Frustration shows through as Congress grills social media CEOs yet again


Twitter CEO Jack Dorsey testifies during a remote video hearing held by subcommittees of the U.S. House of Representatives Energy and Commerce Committee on “Social Media’s Role in Promoting Extremism and Misinformation” in Washington, March 25, 2021.
U.S. House of Representatives Energy and Commerce | Handout | via Reuters

In what has become a regular occurrence in Congress, lawmakers faced off with the CEOs of three of the most influential tech platforms in a five-and-a-half-hour hearing about misinformation on Thursday.

The key legislative focus of the discussion was on Section 230 of the Communications Decency Act, the legal shield that protects platforms from liability for their users’ posts and allows them to moderate content as they see fit. Facebook CEO Mark Zuckerberg, Google CEO Sundar Pichai and Twitter CEO Jack Dorsey were the three witnesses before two subcommittees of the House Energy and Commerce Committee at the joint hearing.

At points, the exchanges took a tense tone. Several times throughout the hearing, lawmakers attempted to conserve their time by asking “yes or no” questions, to which the CEOs consistently answered in full sentences. Dorsey sent a tweet during the testimony that seemed to mock the mode of questioning: A poll where users could simply choose either “yes” or “no.”

“Your multitasking skills are quite impressive,” said Rep. Kathleen Rice, D-N.Y., after asking him which answer was winning.

There were still a few moments where lawmakers appeared out of step. Several lawmakers mispronounced Pichai’s name and one misstated Zuckerberg’s as “Zuckerman.” One lawmaker initially confused Zuckerberg by asking about his family’s use of YouTube, a Google-owned service. When Zuckerberg clarified that was really what was being asked, it hearkened back to the infamous moment when he had to explain to a senator how Facebook makes money by selling ads.

Facebook CEO Mark Zuckerberg testifies during a remote video hearing held by subcommittees of the U.S. House of Representatives Energy and Commerce Committee on “Social Media’s Role in Promoting Extremism and Misinformation” in Washington, March 25, 2021.
U.S. House of Representatives Energy and Commerce Committee | Handout | via Reuters

Still, it appeared that lawmakers are itching to hold the major tech platforms accountable, and many are eager to do so through reforms to Section 230.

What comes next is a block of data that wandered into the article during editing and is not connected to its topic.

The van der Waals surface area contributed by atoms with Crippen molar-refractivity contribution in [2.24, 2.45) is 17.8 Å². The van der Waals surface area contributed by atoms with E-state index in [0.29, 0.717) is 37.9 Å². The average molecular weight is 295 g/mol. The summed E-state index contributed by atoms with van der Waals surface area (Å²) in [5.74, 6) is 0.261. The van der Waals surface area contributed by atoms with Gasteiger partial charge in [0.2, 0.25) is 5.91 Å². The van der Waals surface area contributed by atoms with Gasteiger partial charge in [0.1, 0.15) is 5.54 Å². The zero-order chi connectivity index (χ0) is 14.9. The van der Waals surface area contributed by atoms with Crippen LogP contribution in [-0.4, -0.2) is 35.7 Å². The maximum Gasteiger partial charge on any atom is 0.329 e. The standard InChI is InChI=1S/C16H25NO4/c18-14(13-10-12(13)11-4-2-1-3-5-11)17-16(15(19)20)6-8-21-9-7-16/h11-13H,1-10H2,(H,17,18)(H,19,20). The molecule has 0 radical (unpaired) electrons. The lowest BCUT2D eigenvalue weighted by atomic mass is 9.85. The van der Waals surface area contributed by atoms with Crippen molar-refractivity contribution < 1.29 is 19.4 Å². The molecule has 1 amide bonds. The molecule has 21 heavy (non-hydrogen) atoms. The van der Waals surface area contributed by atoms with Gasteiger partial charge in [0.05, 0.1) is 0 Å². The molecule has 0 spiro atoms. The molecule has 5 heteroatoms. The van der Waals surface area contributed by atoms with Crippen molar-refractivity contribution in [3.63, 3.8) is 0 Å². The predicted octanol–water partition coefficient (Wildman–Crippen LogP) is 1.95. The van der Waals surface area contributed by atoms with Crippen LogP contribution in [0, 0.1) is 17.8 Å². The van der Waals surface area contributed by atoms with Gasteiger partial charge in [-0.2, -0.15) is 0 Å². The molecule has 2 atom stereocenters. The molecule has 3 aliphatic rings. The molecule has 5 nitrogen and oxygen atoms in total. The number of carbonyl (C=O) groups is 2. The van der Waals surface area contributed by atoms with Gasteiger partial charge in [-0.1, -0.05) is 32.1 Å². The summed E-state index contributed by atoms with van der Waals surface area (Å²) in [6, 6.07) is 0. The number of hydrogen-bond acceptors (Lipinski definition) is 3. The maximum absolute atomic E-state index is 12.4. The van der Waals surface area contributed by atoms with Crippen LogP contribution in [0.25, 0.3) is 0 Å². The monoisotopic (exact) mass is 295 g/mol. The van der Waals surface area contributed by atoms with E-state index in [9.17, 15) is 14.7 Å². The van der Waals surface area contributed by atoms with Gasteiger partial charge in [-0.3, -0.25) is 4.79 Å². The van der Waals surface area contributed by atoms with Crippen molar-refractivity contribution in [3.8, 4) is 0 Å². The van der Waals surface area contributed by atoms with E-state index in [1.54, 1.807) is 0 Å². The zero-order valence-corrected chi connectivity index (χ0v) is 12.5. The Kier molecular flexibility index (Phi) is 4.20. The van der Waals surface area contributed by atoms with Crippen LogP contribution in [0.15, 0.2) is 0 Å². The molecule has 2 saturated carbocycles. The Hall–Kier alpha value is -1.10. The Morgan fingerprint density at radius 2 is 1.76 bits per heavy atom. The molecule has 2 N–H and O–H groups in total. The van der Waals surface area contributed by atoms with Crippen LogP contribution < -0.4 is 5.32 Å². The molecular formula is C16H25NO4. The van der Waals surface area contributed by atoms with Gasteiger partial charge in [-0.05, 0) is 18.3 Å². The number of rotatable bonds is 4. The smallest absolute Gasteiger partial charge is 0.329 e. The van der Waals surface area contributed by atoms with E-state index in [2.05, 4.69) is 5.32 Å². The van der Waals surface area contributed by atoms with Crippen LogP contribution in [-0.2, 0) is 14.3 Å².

That prospect worries many tech advocates, including groups that are often critical of the major platforms.

They fear that limitations of Section 230 protections will harm the smallest players by making it more difficult to fight lawsuits, while well-resourced tech companies will be able to foot the bill. Evan Greer, director of the progressive digital rights group Fight for the Future, said at an event ahead of Thursday’s hearing that using Section 230 as a lever to incentivize behavior “is inherently a monopoly maker.”

Some lawmakers have expressed skepticism about Zuckerberg’s stated willingness to see some reforms to Section 230, although the CEO emphasized at Thursday’s hearing that greater accountability should only fall on largest platforms. Dorsey, who represented the smallest company on the witness stand Thursday, expressed concern that it would be difficult to distinguish between what should count as a small and large platform for the purposes of such legislation.

What about the children?

Protecting children was a prominent theme in Republicans’ questioning on Thursday, suggesting how the two sides could come together to pass changes.

Rep. Cathy McMorris Rodgers, R-Wash., the ranking member of the full committee, set the tone in her opening remarks.

“I have two daughters and a son with a disability. Let me be clear,” she said in her written remarks. “I do not want you defining what is true for them. I do not want their future manipulated by your algorithms.”

McMorris Rodgers and several other Republicans talked about the mental health implications of social media on kids and the how their safety could be jeopardized on the platforms. Some lawmakers questioned Zuckerberg on an Instagram-for-kids service his company has been exploring for children under 13, who would not otherwise be eligible for Facebook’s services. Zuckerberg said the project is in an early stage but that part of the goal is to give kids an alternative platform to sign up for so they don’t lie about their age to access the regular service.

Some Democrats also expressed interest in the issue. Rep. Lori Trahan, D-Mass., pressed the CEOs about features of their kids-focused services that she implied could be harmful, like endless scrolling, recommendations and unnatural face filters. She also said it’s not enough to put the onus on parents to set up controls for their children.

“The last thing overworked parents need right now, especially right now, are more complex to-dos, which is what parental controls are,” she said. “They need child-centric design by default.”

Sundar Pichai, Google testifies at congressional hearing, March 25, 2021.

There were other, more divisive issues as well. Some Republicans resurfaced allegations that the platforms systematically censor conservative voices, which the CEOs have all denied, and Democrats tried to assess the platforms’ roles in the January 6 insurrection at the U.S. Capitol.

By the end of the hearing it was still unclear whether lawmakers have moved any closer to passing substantive reform. But the sense of urgency among members was palpable.

As Rep. Jan Schakowsky, D-Ill., told the CEOs at the start of the hearing, “Self-regulation has come to the end of its road.”

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